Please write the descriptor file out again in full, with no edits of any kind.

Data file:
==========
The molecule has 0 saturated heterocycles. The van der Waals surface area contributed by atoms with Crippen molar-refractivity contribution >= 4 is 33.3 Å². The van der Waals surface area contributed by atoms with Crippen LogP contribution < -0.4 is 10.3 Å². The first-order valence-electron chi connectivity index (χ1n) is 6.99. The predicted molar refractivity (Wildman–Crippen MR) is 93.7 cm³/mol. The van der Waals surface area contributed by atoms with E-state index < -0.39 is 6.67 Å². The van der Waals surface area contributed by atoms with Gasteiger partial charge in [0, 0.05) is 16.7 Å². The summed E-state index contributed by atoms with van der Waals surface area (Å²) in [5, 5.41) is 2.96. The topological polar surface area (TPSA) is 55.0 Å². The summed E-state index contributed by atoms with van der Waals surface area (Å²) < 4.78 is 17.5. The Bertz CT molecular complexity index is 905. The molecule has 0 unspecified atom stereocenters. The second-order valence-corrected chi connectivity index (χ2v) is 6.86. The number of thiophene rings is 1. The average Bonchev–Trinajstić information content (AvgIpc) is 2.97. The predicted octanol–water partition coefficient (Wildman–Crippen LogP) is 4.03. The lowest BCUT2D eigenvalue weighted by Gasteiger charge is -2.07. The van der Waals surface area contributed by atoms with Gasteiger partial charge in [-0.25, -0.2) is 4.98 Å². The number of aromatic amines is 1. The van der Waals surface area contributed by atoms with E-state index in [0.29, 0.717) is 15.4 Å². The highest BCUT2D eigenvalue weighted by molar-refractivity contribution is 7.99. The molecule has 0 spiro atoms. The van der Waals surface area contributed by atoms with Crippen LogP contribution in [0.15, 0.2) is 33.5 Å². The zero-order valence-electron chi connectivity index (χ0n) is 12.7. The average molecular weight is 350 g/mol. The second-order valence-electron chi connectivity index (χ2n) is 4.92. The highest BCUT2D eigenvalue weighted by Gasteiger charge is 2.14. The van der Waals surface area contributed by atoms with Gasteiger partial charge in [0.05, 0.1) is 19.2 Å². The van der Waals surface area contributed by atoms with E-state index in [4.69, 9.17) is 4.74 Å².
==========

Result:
The molecule has 0 saturated heterocycles. The van der Waals surface area contributed by atoms with Crippen molar-refractivity contribution >= 4 is 33.3 Å². The van der Waals surface area contributed by atoms with Crippen LogP contribution < -0.4 is 10.3 Å². The first-order valence-electron chi connectivity index (χ1n) is 6.99. The predicted molar refractivity (Wildman–Crippen MR) is 93.7 cm³/mol. The van der Waals surface area contributed by atoms with E-state index < -0.39 is 6.67 Å². The van der Waals surface area contributed by atoms with Gasteiger partial charge in [0, 0.05) is 16.7 Å². The summed E-state index contributed by atoms with van der Waals surface area (Å²) in [5, 5.41) is 2.96. The topological polar surface area (TPSA) is 55.0 Å². The summed E-state index contributed by atoms with van der Waals surface area (Å²) < 4.78 is 17.5. The Bertz CT molecular complexity index is 905. The molecule has 0 unspecified atom stereocenters. The second-order valence-corrected chi connectivity index (χ2v) is 6.86. The number of thiophene rings is 1. The average Bonchev–Trinajstić information content (AvgIpc) is 2.97. The predicted octanol–water partition coefficient (Wildman–Crippen LogP) is 4.03. The lowest BCUT2D eigenvalue weighted by Gasteiger charge is -2.07. The van der Waals surface area contributed by atoms with Gasteiger partial charge in [-0.25, -0.2) is 4.98 Å². The number of aromatic amines is 1. The van der Waals surface area contributed by atoms with E-state index in [0.29, 0.717) is 15.4 Å². The highest BCUT2D eigenvalue weighted by molar-refractivity contribution is 7.99. The molecule has 0 spiro atoms. The van der Waals surface area contributed by atoms with Crippen LogP contribution in [0.15, 0.2) is 33.5 Å². The zero-order valence-electron chi connectivity index (χ0n) is 12.7. The average molecular weight is 350 g/mol. The second-order valence-electron chi connectivity index (χ2n) is 4.92. The highest BCUT2D eigenvalue weighted by Gasteiger charge is 2.14. The van der Waals surface area contributed by atoms with Gasteiger partial charge in [0.05, 0.1) is 19.2 Å². The van der Waals surface area contributed by atoms with E-state index in [4.69, 9.17) is 4.74 Å².